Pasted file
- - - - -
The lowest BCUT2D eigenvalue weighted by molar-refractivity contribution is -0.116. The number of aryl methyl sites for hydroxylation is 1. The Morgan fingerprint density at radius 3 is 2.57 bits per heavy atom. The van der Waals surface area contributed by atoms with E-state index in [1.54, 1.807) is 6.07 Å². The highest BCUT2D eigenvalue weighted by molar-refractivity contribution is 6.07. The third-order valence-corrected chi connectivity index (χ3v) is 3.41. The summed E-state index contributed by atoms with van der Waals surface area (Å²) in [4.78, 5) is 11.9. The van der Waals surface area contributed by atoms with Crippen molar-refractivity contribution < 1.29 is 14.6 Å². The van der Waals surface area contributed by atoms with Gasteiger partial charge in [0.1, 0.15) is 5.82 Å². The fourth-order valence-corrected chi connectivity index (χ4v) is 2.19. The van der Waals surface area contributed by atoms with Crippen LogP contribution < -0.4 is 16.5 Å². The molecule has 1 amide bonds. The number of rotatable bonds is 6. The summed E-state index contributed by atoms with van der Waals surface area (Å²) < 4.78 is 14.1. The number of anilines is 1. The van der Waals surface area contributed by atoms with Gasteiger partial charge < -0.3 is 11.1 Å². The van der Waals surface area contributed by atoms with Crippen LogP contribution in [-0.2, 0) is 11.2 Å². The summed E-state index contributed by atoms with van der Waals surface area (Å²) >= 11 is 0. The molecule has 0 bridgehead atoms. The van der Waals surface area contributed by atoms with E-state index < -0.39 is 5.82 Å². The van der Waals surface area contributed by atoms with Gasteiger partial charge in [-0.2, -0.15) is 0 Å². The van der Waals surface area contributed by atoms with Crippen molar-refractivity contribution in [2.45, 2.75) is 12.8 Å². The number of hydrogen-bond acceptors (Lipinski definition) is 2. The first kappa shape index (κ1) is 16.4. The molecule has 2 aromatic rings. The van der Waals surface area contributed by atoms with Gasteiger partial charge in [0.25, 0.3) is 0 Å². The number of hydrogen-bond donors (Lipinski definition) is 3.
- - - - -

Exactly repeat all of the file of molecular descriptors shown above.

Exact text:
The lowest BCUT2D eigenvalue weighted by molar-refractivity contribution is -0.116. The number of aryl methyl sites for hydroxylation is 1. The Morgan fingerprint density at radius 3 is 2.57 bits per heavy atom. The van der Waals surface area contributed by atoms with E-state index in [1.54, 1.807) is 6.07 Å². The highest BCUT2D eigenvalue weighted by molar-refractivity contribution is 6.07. The third-order valence-corrected chi connectivity index (χ3v) is 3.41. The summed E-state index contributed by atoms with van der Waals surface area (Å²) in [4.78, 5) is 11.9. The van der Waals surface area contributed by atoms with Crippen molar-refractivity contribution < 1.29 is 14.6 Å². The van der Waals surface area contributed by atoms with Gasteiger partial charge in [0.1, 0.15) is 5.82 Å². The fourth-order valence-corrected chi connectivity index (χ4v) is 2.19. The van der Waals surface area contributed by atoms with Crippen LogP contribution < -0.4 is 16.5 Å². The molecule has 1 amide bonds. The number of rotatable bonds is 6. The summed E-state index contributed by atoms with van der Waals surface area (Å²) < 4.78 is 14.1. The number of anilines is 1. The van der Waals surface area contributed by atoms with Gasteiger partial charge < -0.3 is 11.1 Å². The van der Waals surface area contributed by atoms with Crippen LogP contribution in [-0.2, 0) is 11.2 Å². The summed E-state index contributed by atoms with van der Waals surface area (Å²) >= 11 is 0. The molecule has 0 bridgehead atoms. The van der Waals surface area contributed by atoms with E-state index < -0.39 is 5.82 Å². The van der Waals surface area contributed by atoms with Gasteiger partial charge in [-0.2, -0.15) is 0 Å². The van der Waals surface area contributed by atoms with Crippen molar-refractivity contribution in [2.45, 2.75) is 12.8 Å². The number of hydrogen-bond acceptors (Lipinski definition) is 2. The first kappa shape index (κ1) is 16.4. The molecule has 2 aromatic rings. The van der Waals surface area contributed by atoms with Gasteiger partial charge in [0.25, 0.3) is 0 Å². The number of hydrogen-bond donors (Lipinski definition) is 3.